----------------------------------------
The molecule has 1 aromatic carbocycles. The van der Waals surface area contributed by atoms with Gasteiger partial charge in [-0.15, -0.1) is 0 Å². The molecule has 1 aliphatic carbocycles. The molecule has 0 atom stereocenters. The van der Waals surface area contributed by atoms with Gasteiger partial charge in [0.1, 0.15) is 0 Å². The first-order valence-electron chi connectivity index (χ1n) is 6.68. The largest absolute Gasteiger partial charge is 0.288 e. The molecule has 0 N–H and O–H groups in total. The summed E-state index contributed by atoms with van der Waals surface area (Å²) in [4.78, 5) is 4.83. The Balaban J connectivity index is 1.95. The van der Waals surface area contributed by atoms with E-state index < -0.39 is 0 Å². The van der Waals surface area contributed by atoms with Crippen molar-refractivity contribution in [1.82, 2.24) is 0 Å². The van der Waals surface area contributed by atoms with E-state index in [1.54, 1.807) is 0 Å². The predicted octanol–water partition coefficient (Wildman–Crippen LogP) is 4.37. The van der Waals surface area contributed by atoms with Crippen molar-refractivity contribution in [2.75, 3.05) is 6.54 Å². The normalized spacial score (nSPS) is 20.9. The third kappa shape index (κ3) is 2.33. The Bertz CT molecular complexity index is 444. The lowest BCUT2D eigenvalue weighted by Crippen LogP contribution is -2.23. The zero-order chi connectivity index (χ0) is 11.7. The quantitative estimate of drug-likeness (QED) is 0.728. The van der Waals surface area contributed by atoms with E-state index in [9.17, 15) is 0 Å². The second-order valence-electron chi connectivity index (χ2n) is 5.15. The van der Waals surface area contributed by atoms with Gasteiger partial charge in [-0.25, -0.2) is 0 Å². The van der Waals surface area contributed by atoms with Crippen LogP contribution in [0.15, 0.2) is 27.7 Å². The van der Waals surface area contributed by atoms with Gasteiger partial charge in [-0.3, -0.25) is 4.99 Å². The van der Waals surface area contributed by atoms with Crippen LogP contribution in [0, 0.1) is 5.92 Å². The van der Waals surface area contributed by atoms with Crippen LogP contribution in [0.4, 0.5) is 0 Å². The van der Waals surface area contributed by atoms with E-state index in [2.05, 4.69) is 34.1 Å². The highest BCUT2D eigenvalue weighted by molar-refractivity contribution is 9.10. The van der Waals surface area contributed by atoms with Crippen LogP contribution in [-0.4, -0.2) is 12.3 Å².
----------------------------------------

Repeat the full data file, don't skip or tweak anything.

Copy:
The molecule has 1 aromatic carbocycles. The van der Waals surface area contributed by atoms with Gasteiger partial charge in [-0.15, -0.1) is 0 Å². The molecule has 1 aliphatic carbocycles. The molecule has 0 atom stereocenters. The van der Waals surface area contributed by atoms with Gasteiger partial charge in [0.1, 0.15) is 0 Å². The first-order valence-electron chi connectivity index (χ1n) is 6.68. The largest absolute Gasteiger partial charge is 0.288 e. The molecule has 0 N–H and O–H groups in total. The summed E-state index contributed by atoms with van der Waals surface area (Å²) in [4.78, 5) is 4.83. The Balaban J connectivity index is 1.95. The van der Waals surface area contributed by atoms with E-state index < -0.39 is 0 Å². The van der Waals surface area contributed by atoms with Crippen molar-refractivity contribution in [1.82, 2.24) is 0 Å². The van der Waals surface area contributed by atoms with E-state index in [1.54, 1.807) is 0 Å². The predicted octanol–water partition coefficient (Wildman–Crippen LogP) is 4.37. The van der Waals surface area contributed by atoms with Crippen molar-refractivity contribution in [2.75, 3.05) is 6.54 Å². The normalized spacial score (nSPS) is 20.9. The third kappa shape index (κ3) is 2.33. The Bertz CT molecular complexity index is 444. The lowest BCUT2D eigenvalue weighted by Crippen LogP contribution is -2.23. The zero-order chi connectivity index (χ0) is 11.7. The quantitative estimate of drug-likeness (QED) is 0.728. The van der Waals surface area contributed by atoms with E-state index in [9.17, 15) is 0 Å². The second-order valence-electron chi connectivity index (χ2n) is 5.15. The van der Waals surface area contributed by atoms with Gasteiger partial charge in [-0.25, -0.2) is 0 Å². The van der Waals surface area contributed by atoms with Crippen LogP contribution in [0.15, 0.2) is 27.7 Å². The van der Waals surface area contributed by atoms with Gasteiger partial charge in [-0.3, -0.25) is 4.99 Å². The van der Waals surface area contributed by atoms with Crippen LogP contribution in [0, 0.1) is 5.92 Å². The van der Waals surface area contributed by atoms with Crippen LogP contribution in [0.4, 0.5) is 0 Å². The van der Waals surface area contributed by atoms with E-state index in [2.05, 4.69) is 34.1 Å². The highest BCUT2D eigenvalue weighted by molar-refractivity contribution is 9.10. The van der Waals surface area contributed by atoms with Crippen LogP contribution in [-0.4, -0.2) is 12.3 Å².